Not possible people said, yeah whatever!
Several months ago, when all the wheel size hype was emerging and I realised I didn’t then (and still don’t) have the dosh for a new rig, there were rumours of people trying to shoe-horn in the bigger 27 1/2″ wheels into a 26″ wheeled bike, and judging by reviews on the internet, not without their problems. I read a few little articles where the so called knowledgable people said it was a bad idea and your angles were all wrong, I even believed the hype and dismissed it as a bad idea, until proved wrong by a friend of mine. The friend being Richy Lewis 2012 UK Gravity Enduro Veteran champion; he said he had it sussed, basically if you have a bike with certain types of drop outs, then a drop out spacer can be made to go in between the drop out and the frame. This spacer puts the back wheel up and back to compensate for the extra 1 1/2″ wheel.
OK so it’s obviously not that simple, as there are four other very important factors to consider, head angle, BB height, wheel base and fork brace clearance. Well lets look at them individually. The fork is the main factor straight away, I don’t know about the separate brand’s clearance, but when it comes to Fox it can only be achieved on the 36, as nothing less has the clearance below the brace. When Richy did his Intense Tracer he used Shwalbe 2.4 tyres and you could hardly fit a gnat’s dick between the tyre and the 36’s brace. I opted for the new and brilliant Maxxis High Roller 2’s, coming in at a nice low profile 2.3, I ended up with a good 20mm clearance. When I first put my conversion on, it was like riding a chopper, with a head angle of under 64 degrees! so this ( I thought) could be cured by taking the Burgtec off-set bushes and fitting them the opposite way round, sharpening the angle back up to around 65.5 degrees. The problem being that you then sent the BB height rocketing up to a thoroughly un-exceptable 362mm.
The next job to have carried out was to reduce the fork travel from 160mm to 150mm to drop the front, as advised by our local nice guy, suspension servicer, James at J-Tech. Now there ain’t a lot this guy doesn’t know about fixing and servicing suspension, he informed me how, once this was done we could swap the off-set bushes back again to lower the BB height once more. James had already done a great £80 upgrade to my Fox shock, when I had the bike from new. This was to make it so the Pro Pedal lever made a much bigger difference when switched on, it’s a great upgrade, really stiffening up the suspension for those nasty climbs, so much so, that when you’re sat on the bike in Pro Pedal and switch it back to the open position, you actually feel the bike drop as it sits down into DH mode! James spent the afternoon on the bike and very kindly re-serviced the rear shock too. He told us of the massive differences between Rockshox and Fox when it comes to after-service, how Rockshox offer downloadable instructions on any after service technique, but Fox are very tight on letting any suspension gurus even order after parts for main bodies of shocks. He told me how the bike, with the now lower BB will sit into the corners lots better than before too. He said the Burtec off-set bushes make 5mm difference per bush in BB height and the difference of reducing the fork travel one inch would change the rake by up to 1 degree. To reduce the fork travel James takes the lower legs off, removes the air assembly and puts in a 10mm spacer on the top side of the negative spring.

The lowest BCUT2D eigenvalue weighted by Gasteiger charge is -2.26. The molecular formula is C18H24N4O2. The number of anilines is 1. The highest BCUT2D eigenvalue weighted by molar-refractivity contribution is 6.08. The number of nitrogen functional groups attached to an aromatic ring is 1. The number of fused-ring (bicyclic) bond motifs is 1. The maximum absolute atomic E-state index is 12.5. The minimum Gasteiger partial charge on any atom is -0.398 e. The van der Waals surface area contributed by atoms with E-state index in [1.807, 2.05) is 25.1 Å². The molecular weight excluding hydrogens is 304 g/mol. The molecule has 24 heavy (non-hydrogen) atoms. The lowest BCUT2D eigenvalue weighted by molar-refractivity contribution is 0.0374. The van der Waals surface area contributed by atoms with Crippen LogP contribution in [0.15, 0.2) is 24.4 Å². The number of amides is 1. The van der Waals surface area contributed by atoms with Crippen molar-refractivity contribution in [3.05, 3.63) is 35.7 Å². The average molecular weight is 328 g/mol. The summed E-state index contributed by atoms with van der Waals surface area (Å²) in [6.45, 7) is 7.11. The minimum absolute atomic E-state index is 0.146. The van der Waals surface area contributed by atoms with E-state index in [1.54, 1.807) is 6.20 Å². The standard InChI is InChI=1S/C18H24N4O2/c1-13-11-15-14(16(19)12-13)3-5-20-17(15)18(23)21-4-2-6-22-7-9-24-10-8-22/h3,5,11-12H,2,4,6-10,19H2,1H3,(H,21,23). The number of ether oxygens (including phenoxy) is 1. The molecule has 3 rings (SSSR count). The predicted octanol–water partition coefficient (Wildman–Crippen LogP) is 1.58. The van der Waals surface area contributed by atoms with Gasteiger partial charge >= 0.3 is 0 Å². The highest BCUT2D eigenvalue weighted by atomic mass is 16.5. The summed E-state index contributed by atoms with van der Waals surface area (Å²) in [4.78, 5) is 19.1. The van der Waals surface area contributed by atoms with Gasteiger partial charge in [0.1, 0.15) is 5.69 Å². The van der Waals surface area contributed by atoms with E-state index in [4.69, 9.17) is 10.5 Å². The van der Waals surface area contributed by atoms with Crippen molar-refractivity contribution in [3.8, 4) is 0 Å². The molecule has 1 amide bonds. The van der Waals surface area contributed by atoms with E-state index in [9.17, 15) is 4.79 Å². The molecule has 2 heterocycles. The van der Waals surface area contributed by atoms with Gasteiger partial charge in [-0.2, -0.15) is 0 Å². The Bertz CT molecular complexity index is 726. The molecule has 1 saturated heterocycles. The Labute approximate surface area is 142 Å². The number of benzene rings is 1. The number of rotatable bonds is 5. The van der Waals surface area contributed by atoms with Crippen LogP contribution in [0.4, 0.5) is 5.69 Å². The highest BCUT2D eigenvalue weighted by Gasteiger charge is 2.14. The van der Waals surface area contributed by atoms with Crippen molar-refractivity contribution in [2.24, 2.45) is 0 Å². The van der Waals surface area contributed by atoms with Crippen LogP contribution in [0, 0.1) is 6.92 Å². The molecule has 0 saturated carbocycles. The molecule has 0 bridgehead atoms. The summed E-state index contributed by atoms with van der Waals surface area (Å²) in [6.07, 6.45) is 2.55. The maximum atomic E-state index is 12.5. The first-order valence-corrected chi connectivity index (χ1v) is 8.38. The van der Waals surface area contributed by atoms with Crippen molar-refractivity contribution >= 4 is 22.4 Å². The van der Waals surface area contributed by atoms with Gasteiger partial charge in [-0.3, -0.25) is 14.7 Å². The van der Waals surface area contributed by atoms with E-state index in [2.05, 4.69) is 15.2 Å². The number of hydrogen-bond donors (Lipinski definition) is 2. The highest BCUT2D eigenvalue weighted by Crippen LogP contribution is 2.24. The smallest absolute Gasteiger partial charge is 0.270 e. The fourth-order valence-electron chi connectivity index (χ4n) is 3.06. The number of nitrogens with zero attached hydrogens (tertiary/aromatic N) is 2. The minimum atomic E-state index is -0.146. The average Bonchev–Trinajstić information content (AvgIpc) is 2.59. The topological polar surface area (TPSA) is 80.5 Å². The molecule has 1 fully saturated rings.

Next test ride and the bike still didn’t feel right, the suspension was lovely, plusher than a kings bed, but the front was still too slack, running around just over 64 degrees. I tried to pin it at my local trail centre, only to have the front end washing out on the turns, leading to a complete lack of confidence, I was starting to believe the doubters again, was I wasting my time? This is where I once again spoke to Richy, he said all was not lost, there’s one more thing to try, the Angleset headset, he informed me how another local company, Works Components over at Cannock, made an array of them for loads of different bikes. So I was straight on Google, contacting them, they told me they did a 1.5 degree Angleset to fit the GT’s tapered head stock and would very kindly send one over, worth a try” I thought!